Building Social Awareness And Relational Skills: Acquiring the skills to make friends, maintain positive social relationships, understand different perspectives, and solve social problems in an adaptive way can help all students, and are key targets of both SEL and trauma informed practices. A foundational deficit for many students who have experienced trauma involves the capacity to form safe and trusting relationships with peers and adults.

2. Creating Supportive Environments

We believe the most effective and supportive school environments are developed when the following key concepts involved in trauma informed thinking are included in SEL practices:

  • Awareness that adverse childhood experiences (ACEs) and the trauma associated with those experiences can significantly impact a student’s neurodevelopment, academic learning and social relationships.
  • That specific skill deficits can be an important source of social, emotional and academic difficulty for trauma impacted students and importantly, can affect their readiness to profit from SEL.
  • That safe and supportive learning environments include well-regulated adults who themselves demonstrate social-emotional competencies.

So what does a supportive environment look like? Here are some important elements of a safe and supportive learning environment:

  • A Focus On Predictability: All students will feel more secure and learn more effectively when their environment has a predictable order. While developing and maintaining a predictable environment is very consistent with the effective delivery of SEL, it is extremely important in helping reduce the anticipatory anxiety, stress and arousal level of students impacted by trauma.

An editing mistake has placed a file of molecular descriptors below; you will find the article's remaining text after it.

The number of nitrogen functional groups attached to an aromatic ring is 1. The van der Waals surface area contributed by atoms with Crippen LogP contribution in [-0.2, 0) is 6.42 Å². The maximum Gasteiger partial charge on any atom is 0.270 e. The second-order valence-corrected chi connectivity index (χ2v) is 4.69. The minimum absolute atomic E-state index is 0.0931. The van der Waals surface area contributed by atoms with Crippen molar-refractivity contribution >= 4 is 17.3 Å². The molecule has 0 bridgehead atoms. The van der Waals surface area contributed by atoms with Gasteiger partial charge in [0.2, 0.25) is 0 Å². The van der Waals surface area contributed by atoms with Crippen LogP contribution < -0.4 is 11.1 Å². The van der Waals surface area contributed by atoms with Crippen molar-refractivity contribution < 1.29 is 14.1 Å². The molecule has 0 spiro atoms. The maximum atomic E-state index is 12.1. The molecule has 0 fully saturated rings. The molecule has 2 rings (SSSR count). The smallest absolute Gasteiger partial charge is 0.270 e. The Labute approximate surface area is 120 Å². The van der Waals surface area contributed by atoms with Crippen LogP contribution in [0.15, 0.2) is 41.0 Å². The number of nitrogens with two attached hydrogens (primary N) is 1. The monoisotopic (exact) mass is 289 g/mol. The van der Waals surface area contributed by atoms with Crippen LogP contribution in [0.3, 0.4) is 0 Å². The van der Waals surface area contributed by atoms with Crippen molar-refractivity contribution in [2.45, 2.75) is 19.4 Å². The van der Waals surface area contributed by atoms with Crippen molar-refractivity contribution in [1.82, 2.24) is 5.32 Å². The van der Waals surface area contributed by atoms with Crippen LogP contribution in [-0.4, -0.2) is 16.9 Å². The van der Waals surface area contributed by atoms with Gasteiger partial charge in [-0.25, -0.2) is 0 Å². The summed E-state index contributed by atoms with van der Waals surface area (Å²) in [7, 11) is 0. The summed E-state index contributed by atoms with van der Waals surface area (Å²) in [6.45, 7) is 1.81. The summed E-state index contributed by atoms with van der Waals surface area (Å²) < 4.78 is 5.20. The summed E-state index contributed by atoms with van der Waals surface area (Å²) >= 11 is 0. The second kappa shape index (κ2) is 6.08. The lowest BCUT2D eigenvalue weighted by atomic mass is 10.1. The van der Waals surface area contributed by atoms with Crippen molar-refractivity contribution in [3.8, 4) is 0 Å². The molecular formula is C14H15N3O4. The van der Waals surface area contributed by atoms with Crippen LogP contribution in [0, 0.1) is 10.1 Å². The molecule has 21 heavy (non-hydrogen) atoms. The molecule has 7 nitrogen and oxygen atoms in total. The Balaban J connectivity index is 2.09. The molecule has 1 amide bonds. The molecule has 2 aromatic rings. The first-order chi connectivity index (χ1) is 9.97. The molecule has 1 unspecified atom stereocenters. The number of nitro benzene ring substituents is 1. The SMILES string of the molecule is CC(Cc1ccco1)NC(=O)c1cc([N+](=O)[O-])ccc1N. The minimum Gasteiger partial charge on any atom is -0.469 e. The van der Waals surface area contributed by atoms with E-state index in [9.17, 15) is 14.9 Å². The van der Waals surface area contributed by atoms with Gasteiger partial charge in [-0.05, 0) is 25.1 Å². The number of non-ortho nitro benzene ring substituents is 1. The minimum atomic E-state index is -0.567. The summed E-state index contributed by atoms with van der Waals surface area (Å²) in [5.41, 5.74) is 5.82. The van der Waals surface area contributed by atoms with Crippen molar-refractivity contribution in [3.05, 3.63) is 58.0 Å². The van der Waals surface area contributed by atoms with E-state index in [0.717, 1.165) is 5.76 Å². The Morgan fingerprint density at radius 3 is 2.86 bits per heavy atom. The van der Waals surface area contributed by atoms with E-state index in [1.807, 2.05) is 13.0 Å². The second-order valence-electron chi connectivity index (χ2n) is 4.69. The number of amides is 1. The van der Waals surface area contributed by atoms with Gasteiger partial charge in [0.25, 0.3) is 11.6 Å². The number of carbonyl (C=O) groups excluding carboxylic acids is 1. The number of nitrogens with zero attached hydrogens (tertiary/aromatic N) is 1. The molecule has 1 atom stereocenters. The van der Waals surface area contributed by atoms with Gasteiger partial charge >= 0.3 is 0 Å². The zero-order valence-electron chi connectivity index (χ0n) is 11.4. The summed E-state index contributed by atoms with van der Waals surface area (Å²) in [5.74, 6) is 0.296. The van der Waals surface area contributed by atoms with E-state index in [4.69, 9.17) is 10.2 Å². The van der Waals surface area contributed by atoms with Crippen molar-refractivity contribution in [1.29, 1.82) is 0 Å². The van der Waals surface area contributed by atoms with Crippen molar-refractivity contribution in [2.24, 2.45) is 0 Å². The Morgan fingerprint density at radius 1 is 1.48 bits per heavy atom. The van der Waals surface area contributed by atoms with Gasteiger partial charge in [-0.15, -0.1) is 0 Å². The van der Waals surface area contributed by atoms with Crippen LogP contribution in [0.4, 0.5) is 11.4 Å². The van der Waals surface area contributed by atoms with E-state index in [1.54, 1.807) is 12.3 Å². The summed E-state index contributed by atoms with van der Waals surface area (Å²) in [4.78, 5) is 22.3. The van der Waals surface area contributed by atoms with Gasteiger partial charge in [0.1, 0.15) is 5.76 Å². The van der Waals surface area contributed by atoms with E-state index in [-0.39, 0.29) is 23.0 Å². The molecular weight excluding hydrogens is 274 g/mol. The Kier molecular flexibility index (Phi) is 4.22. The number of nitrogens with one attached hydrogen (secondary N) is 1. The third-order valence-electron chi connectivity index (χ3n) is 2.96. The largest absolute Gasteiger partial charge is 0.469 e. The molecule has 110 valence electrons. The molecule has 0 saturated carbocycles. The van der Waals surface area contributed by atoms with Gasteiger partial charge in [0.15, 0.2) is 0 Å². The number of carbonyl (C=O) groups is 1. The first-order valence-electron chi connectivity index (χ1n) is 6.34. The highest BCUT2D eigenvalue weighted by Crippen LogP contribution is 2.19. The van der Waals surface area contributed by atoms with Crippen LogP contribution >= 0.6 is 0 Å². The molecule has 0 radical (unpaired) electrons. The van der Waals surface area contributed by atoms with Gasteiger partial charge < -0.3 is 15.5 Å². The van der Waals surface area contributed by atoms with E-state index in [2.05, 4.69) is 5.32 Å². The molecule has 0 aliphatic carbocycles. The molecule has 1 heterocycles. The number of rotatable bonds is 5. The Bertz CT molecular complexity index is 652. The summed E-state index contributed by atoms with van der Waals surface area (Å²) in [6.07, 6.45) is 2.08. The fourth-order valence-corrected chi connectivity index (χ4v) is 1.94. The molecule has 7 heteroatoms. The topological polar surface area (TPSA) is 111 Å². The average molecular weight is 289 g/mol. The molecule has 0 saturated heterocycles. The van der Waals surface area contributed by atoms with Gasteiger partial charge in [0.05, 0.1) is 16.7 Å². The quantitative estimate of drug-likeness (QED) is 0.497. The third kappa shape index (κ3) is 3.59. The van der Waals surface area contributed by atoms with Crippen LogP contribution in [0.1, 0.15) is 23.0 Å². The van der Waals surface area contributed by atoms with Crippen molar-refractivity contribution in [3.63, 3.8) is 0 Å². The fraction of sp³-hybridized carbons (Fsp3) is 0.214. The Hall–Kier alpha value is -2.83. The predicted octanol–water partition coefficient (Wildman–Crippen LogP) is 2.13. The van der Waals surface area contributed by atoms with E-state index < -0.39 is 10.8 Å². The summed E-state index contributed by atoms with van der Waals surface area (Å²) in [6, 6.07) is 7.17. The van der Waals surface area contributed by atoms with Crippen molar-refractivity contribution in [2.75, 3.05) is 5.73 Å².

• A Focus On Relationships And Opportunities For Engagement: One way to achieve optimal learning environments is through the development of positive, respectful and supportive relationships between teachers and students. Creating positive, supportive teacher-student relationships is important for all students and a central philosophy in SEL practices. Developing supportive teacher-student relationships is a high priority in trauma informed practices, as these relationships contribute to the sense of safety and security that is critical for students who have experienced adversity.
  • Modeling Important Social-Emotional Competencies: SEL and trauma informed practices promote the importance of teachers having well developed social and emotional skills, and an ability to model the competencies they are trying to teach students. How can a teacher help students learn and embrace adaptive social-emotional skills and behaviors if they are unable to demonstrate adequate impulse control or mood management, or manage stress? When teachers are able to demonstrate SEL competencies involving their own self- awareness, self-regulation and social-relationship skills, environmental stress is reduced and the relational safety and predictability of the classroom and school environment is enhanced.
  • Providing Planned And Scheduled Opportunities For Regulation: Researchers have found a close relationship between exposure to traumatic events and deficits in regulating emotions (such as fear and anticipatory anxiety), behavior (such as poor impulse control and over-reaction) and managing levels of nervous system arousal. These deficits can seriously compromise a student’s ability to function in the classroom and their readiness to learn. The teaching of SEL becomes more effective when teachers understand some of these key factors that influence a student’s ability to regulate or self manage.